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Wagner's Musical Prose
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  • Cited by 7
  • Cited by
    This book has been cited by the following publications. This list is generated based on data provided by CrossRef.

    BURGSTALLER, GEORG 2015. Schenker's Theory of Criticism, circa 1911. Music Analysis, Vol. 34, Issue. 2, p. 200.


    Rasula, Jed 2013. Endless Melody. Texas Studies in Literature and Language, Vol. 55, Issue. 1, p. 36.


    2012. Monumentale Erinnerung - ästhetische Erneuerung.


    Bribitzer-Stull, Matthew 2007. Richard Wagner for the New Millennium.


    Rehding, Alexander 2000. The Quest for the Origins of Music in Germany Circa 1900. Journal of the American Musicological Society, Vol. 53, Issue. 2, p. 345.


    Christensen, Thomas 1999. Four-Hand Piano Transcription and Geographies of Nineteenth-Century Musical Reception. Journal of the American Musicological Society, Vol. 52, Issue. 2, p. 255.


    Hinton, Stephen 1998. Not "Which" Tones? The Crux of Beethoven's Ninth. 19th-Century Music, Vol. 22, Issue. 1, p. 61.


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    Wagner's Musical Prose
    • Online ISBN: 9780511470301
    • Book DOI: https://doi.org/10.1017/CBO9780511470301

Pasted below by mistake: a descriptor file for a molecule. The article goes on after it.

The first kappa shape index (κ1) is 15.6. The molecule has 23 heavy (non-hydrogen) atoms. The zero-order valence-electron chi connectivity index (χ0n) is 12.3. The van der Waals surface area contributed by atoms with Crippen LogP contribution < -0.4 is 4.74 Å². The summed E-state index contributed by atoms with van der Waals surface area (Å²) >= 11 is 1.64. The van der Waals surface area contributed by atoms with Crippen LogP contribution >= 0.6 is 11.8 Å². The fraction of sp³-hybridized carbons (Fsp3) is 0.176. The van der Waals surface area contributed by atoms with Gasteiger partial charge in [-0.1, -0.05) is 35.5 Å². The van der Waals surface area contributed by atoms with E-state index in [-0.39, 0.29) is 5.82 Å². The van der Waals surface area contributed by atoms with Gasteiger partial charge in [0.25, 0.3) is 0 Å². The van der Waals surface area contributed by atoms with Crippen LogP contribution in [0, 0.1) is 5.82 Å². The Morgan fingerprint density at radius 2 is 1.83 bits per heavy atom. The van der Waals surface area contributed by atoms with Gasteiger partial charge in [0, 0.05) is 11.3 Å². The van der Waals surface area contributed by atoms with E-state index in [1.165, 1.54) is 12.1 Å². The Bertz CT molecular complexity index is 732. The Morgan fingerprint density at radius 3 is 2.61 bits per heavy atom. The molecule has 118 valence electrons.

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Book description

This book is a study of the prose writings of Richard Wagner and their relevance to an understanding of his music and drama, as well as their relation to music criticism and aesthetics in the nineteenth century in general. As a by-product of Wagner's many-faceted career as musician, conductor, cultural critic and controversial ideologue, the writings are documents of undisputed interpretative value. This study focuses on Wagner's words on music, and interprets them in the light of the musical, aesthetic and critical contexts that generated them. Professor Grey considers Wagner's ambivalence concerning the idea of 'absolute music' and the capacity of music to project meaning or drama from within its own system of referents. Particularly relevant are Wagner's appropriation of a Beethoven legacy, the metaphors of musical 'gender' and 'biology' in Opera and Drama and the critical background to ideas of 'motive' and 'leitmotif' in theory and practice.

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